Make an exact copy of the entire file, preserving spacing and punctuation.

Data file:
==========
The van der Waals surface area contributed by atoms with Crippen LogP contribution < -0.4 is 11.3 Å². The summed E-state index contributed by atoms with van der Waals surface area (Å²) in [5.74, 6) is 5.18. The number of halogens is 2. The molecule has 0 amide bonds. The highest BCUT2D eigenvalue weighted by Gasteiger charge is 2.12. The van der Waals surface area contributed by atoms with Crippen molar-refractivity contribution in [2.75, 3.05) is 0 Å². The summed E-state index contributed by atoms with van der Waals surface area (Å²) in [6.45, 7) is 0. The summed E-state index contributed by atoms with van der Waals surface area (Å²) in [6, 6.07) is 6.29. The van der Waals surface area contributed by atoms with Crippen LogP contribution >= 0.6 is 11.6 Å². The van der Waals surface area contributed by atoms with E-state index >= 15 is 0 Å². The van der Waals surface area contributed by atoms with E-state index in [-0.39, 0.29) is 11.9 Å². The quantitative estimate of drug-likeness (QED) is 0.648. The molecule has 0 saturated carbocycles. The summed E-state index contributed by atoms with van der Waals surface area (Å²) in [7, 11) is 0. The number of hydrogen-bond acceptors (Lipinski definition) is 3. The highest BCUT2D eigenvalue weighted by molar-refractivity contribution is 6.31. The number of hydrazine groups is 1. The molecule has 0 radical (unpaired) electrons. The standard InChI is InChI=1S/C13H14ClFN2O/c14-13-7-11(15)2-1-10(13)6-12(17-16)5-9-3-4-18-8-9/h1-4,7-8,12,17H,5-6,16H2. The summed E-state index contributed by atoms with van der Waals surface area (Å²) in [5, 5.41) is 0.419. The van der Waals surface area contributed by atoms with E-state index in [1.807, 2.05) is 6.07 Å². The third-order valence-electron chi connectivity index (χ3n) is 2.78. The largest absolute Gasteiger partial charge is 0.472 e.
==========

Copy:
The van der Waals surface area contributed by atoms with Crippen LogP contribution < -0.4 is 11.3 Å². The summed E-state index contributed by atoms with van der Waals surface area (Å²) in [5.74, 6) is 5.18. The number of halogens is 2. The molecule has 0 amide bonds. The highest BCUT2D eigenvalue weighted by Gasteiger charge is 2.12. The van der Waals surface area contributed by atoms with Crippen molar-refractivity contribution in [2.75, 3.05) is 0 Å². The summed E-state index contributed by atoms with van der Waals surface area (Å²) in [6.45, 7) is 0. The summed E-state index contributed by atoms with van der Waals surface area (Å²) in [6, 6.07) is 6.29. The van der Waals surface area contributed by atoms with Crippen LogP contribution >= 0.6 is 11.6 Å². The van der Waals surface area contributed by atoms with E-state index >= 15 is 0 Å². The van der Waals surface area contributed by atoms with E-state index in [-0.39, 0.29) is 11.9 Å². The quantitative estimate of drug-likeness (QED) is 0.648. The molecule has 0 saturated carbocycles. The summed E-state index contributed by atoms with van der Waals surface area (Å²) in [7, 11) is 0. The number of hydrogen-bond acceptors (Lipinski definition) is 3. The highest BCUT2D eigenvalue weighted by molar-refractivity contribution is 6.31. The number of hydrazine groups is 1. The molecule has 0 radical (unpaired) electrons. The standard InChI is InChI=1S/C13H14ClFN2O/c14-13-7-11(15)2-1-10(13)6-12(17-16)5-9-3-4-18-8-9/h1-4,7-8,12,17H,5-6,16H2. The summed E-state index contributed by atoms with van der Waals surface area (Å²) in [5, 5.41) is 0.419. The van der Waals surface area contributed by atoms with E-state index in [1.807, 2.05) is 6.07 Å². The third-order valence-electron chi connectivity index (χ3n) is 2.78. The largest absolute Gasteiger partial charge is 0.472 e.